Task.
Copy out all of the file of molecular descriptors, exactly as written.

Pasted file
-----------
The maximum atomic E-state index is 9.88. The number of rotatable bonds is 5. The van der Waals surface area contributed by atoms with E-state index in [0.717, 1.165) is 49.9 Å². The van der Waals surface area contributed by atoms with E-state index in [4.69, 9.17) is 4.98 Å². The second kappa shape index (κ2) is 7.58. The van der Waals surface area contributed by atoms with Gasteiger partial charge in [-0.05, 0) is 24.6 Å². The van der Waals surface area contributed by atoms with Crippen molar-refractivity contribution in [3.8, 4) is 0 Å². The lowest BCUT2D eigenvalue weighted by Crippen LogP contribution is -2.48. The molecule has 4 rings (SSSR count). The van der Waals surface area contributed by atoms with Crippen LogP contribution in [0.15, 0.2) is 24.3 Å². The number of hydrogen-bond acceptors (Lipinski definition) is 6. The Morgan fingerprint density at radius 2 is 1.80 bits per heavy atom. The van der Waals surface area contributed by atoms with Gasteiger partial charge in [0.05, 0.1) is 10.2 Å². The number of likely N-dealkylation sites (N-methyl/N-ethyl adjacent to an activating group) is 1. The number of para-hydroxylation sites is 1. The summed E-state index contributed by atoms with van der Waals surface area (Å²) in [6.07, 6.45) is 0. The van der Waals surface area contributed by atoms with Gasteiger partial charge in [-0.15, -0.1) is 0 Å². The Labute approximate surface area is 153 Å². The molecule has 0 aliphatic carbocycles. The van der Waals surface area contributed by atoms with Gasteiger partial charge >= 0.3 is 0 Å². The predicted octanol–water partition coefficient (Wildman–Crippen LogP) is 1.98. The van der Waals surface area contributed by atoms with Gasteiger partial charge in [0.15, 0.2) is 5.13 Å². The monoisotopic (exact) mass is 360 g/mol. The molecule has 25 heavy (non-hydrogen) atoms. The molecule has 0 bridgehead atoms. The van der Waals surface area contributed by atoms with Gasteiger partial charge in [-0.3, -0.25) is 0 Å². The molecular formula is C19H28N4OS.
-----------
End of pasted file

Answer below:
The maximum atomic E-state index is 9.88. The number of rotatable bonds is 5. The van der Waals surface area contributed by atoms with E-state index in [0.717, 1.165) is 49.9 Å². The van der Waals surface area contributed by atoms with E-state index in [4.69, 9.17) is 4.98 Å². The second kappa shape index (κ2) is 7.58. The van der Waals surface area contributed by atoms with Gasteiger partial charge in [-0.05, 0) is 24.6 Å². The van der Waals surface area contributed by atoms with Crippen molar-refractivity contribution in [3.8, 4) is 0 Å². The lowest BCUT2D eigenvalue weighted by Crippen LogP contribution is -2.48. The molecule has 4 rings (SSSR count). The van der Waals surface area contributed by atoms with Crippen LogP contribution in [0.15, 0.2) is 24.3 Å². The number of hydrogen-bond acceptors (Lipinski definition) is 6. The Morgan fingerprint density at radius 2 is 1.80 bits per heavy atom. The van der Waals surface area contributed by atoms with Gasteiger partial charge in [0.05, 0.1) is 10.2 Å². The number of likely N-dealkylation sites (N-methyl/N-ethyl adjacent to an activating group) is 1. The number of para-hydroxylation sites is 1. The summed E-state index contributed by atoms with van der Waals surface area (Å²) in [6.07, 6.45) is 0. The van der Waals surface area contributed by atoms with Gasteiger partial charge in [-0.15, -0.1) is 0 Å². The Labute approximate surface area is 153 Å². The molecule has 0 aliphatic carbocycles. The van der Waals surface area contributed by atoms with Gasteiger partial charge >= 0.3 is 0 Å². The predicted octanol–water partition coefficient (Wildman–Crippen LogP) is 1.98. The van der Waals surface area contributed by atoms with Gasteiger partial charge in [0.15, 0.2) is 5.13 Å². The monoisotopic (exact) mass is 360 g/mol. The molecule has 25 heavy (non-hydrogen) atoms. The molecule has 0 bridgehead atoms. The van der Waals surface area contributed by atoms with Gasteiger partial charge in [-0.3, -0.25) is 0 Å². The molecular formula is C19H28N4OS.